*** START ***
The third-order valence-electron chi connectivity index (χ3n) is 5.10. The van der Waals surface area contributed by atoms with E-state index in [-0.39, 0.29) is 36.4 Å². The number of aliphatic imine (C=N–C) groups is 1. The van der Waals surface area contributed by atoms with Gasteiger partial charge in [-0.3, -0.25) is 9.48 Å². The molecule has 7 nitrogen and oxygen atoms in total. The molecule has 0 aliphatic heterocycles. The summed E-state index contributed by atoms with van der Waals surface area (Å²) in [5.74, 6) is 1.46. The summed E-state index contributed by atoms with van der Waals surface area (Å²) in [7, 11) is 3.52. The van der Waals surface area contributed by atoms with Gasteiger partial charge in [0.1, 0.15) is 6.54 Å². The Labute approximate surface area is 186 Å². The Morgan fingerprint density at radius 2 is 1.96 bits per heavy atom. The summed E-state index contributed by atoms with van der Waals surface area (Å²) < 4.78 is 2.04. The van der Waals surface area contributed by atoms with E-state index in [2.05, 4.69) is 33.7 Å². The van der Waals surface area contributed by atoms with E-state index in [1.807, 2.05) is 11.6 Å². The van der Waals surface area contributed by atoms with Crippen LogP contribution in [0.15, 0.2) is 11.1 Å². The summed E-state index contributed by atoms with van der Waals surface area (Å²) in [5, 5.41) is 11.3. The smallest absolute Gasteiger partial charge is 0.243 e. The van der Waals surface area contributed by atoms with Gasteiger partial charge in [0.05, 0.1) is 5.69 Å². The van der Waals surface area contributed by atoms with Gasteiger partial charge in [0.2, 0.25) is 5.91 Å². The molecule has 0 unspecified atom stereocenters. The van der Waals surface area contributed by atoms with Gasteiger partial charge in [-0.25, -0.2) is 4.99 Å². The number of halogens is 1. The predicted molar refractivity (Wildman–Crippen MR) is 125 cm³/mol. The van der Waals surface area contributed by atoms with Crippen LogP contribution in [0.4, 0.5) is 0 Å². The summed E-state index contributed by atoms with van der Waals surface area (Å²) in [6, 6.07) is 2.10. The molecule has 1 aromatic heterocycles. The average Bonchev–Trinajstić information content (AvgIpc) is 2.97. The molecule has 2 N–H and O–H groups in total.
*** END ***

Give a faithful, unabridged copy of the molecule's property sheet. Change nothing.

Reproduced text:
The third-order valence-electron chi connectivity index (χ3n) is 5.10. The van der Waals surface area contributed by atoms with E-state index in [-0.39, 0.29) is 36.4 Å². The number of aliphatic imine (C=N–C) groups is 1. The van der Waals surface area contributed by atoms with Gasteiger partial charge in [-0.3, -0.25) is 9.48 Å². The molecule has 7 nitrogen and oxygen atoms in total. The molecule has 0 aliphatic heterocycles. The summed E-state index contributed by atoms with van der Waals surface area (Å²) in [5.74, 6) is 1.46. The summed E-state index contributed by atoms with van der Waals surface area (Å²) in [7, 11) is 3.52. The van der Waals surface area contributed by atoms with Gasteiger partial charge in [0.1, 0.15) is 6.54 Å². The Labute approximate surface area is 186 Å². The Morgan fingerprint density at radius 2 is 1.96 bits per heavy atom. The summed E-state index contributed by atoms with van der Waals surface area (Å²) < 4.78 is 2.04. The van der Waals surface area contributed by atoms with E-state index in [2.05, 4.69) is 33.7 Å². The van der Waals surface area contributed by atoms with E-state index in [1.807, 2.05) is 11.6 Å². The van der Waals surface area contributed by atoms with Crippen LogP contribution in [0.15, 0.2) is 11.1 Å². The summed E-state index contributed by atoms with van der Waals surface area (Å²) in [5, 5.41) is 11.3. The smallest absolute Gasteiger partial charge is 0.243 e. The van der Waals surface area contributed by atoms with Gasteiger partial charge in [0.05, 0.1) is 5.69 Å². The van der Waals surface area contributed by atoms with Gasteiger partial charge in [0.2, 0.25) is 5.91 Å². The molecule has 0 unspecified atom stereocenters. The van der Waals surface area contributed by atoms with Gasteiger partial charge in [-0.25, -0.2) is 4.99 Å². The number of halogens is 1. The predicted molar refractivity (Wildman–Crippen MR) is 125 cm³/mol. The van der Waals surface area contributed by atoms with Crippen LogP contribution in [0.4, 0.5) is 0 Å². The summed E-state index contributed by atoms with van der Waals surface area (Å²) in [6, 6.07) is 2.10. The molecule has 1 aromatic heterocycles. The average Bonchev–Trinajstić information content (AvgIpc) is 2.97. The molecule has 2 N–H and O–H groups in total.